By Abhishek Jha:
The Supreme Court yet again made it clear today that the Aadhar card will not be a mandatory requirement for availing any social benefit scheme, although it has allowed the government to link PDS and LPG with Aadhar. The SC was responding to a batch of petitions claiming that collecting and sharing of biometric information is a breach of the fundamental right to privacy. The case has garnered national attention, since Attorney General Mukul Rohatgi argued earlier this year that privacy is not a fundamental right. While the SC had questioned the AG’s submission last week, 5th August, 2015, it has now referred the matter to a constitution bench, as the government had wanted. The three member bench hearing the petitions has noted that an authoritative pronouncement is required as precedents don’t show a clear stand on the issue, a report said.
The SC judgment is important not only in its relation to what Aadhar entails- namely mass collection of biometric data- but also in its relation to other matters where privacy is concerned. If the constitutional bench rules that privacy is a fundamental right, it is also going to be a great boost for those arguing against mass surveillance of innocent citizens. Globally, we have seen people equate the loss of privacy online with the loss of freedom and liberty itself. Thus, we have seen the likes of Jacob Appelbaum of the Tor project and whistleblower Edward Snowden argue against any such surveillance. In India, too, activists have denounced the use of CCTV surveillance as a measure for protecting women as it is an intrusion into their privacy. As the SC noted last week, “If a man is not safe in his own house, then what remains in Article 21 (right to life and liberty)? Where is liberty then? If privacy is not there in liberty, then what else can be there? To say that it (right to privacy) is not at all there will not be right. We will not accept it.”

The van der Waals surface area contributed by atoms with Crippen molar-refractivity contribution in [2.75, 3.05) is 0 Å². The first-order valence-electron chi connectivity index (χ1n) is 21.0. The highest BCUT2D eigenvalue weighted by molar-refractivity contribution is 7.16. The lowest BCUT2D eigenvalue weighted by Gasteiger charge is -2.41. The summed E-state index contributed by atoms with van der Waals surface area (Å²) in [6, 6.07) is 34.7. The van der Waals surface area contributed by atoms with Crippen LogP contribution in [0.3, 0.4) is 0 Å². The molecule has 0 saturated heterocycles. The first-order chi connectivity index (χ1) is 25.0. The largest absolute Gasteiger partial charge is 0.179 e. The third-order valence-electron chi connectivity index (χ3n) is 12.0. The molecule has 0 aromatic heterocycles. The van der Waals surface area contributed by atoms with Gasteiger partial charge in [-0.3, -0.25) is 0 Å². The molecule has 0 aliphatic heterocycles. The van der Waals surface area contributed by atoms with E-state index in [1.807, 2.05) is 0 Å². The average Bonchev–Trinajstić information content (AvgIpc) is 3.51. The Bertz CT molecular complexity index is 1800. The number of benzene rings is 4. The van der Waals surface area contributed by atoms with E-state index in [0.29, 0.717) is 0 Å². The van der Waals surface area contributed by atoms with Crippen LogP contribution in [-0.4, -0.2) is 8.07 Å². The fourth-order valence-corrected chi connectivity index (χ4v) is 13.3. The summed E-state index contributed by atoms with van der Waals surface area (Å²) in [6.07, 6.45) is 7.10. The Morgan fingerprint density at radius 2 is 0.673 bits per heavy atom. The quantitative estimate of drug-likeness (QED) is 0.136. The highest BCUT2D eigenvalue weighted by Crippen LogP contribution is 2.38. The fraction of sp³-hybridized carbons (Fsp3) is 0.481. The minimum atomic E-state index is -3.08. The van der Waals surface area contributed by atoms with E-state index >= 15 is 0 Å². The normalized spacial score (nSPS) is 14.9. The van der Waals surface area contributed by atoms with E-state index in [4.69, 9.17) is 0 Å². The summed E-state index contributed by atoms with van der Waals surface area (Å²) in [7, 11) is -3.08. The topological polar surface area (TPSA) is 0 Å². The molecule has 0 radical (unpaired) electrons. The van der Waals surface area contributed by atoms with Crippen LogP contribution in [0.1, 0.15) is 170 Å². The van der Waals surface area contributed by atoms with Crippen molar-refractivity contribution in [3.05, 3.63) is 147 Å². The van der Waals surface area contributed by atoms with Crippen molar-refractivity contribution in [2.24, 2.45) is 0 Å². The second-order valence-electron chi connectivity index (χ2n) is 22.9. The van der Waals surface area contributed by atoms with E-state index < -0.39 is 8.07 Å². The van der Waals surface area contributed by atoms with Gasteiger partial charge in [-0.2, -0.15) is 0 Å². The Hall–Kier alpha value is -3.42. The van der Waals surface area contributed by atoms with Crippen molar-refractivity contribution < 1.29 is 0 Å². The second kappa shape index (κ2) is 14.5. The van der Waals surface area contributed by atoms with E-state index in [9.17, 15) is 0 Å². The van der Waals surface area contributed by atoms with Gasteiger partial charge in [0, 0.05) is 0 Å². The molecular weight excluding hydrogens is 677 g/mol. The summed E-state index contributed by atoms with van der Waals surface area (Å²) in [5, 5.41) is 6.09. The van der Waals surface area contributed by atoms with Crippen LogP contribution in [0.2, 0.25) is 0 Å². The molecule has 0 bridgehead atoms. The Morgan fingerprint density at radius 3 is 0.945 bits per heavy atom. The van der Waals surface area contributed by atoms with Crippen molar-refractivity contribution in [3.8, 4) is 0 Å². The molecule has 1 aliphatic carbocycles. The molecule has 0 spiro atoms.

To be sure, the SC had in 2014 prohibited the UIDAI from sharing the biometric database with any third party, even in the case of criminal investigation, without the card-holder’s consent. While we wait for the SC judgment, news reports indicate that the same has been reiterated even today. Thus, one can surmise that our judiciary does think of “personal liberty” guaranteed in Article 21 of the constitution as entwined with the right to privacy. The ruling of the constitutional bench in this regard, if unequivocal in its support of privacy, is going to be a victory for citizens’ power which finds itself often thwarted by governments.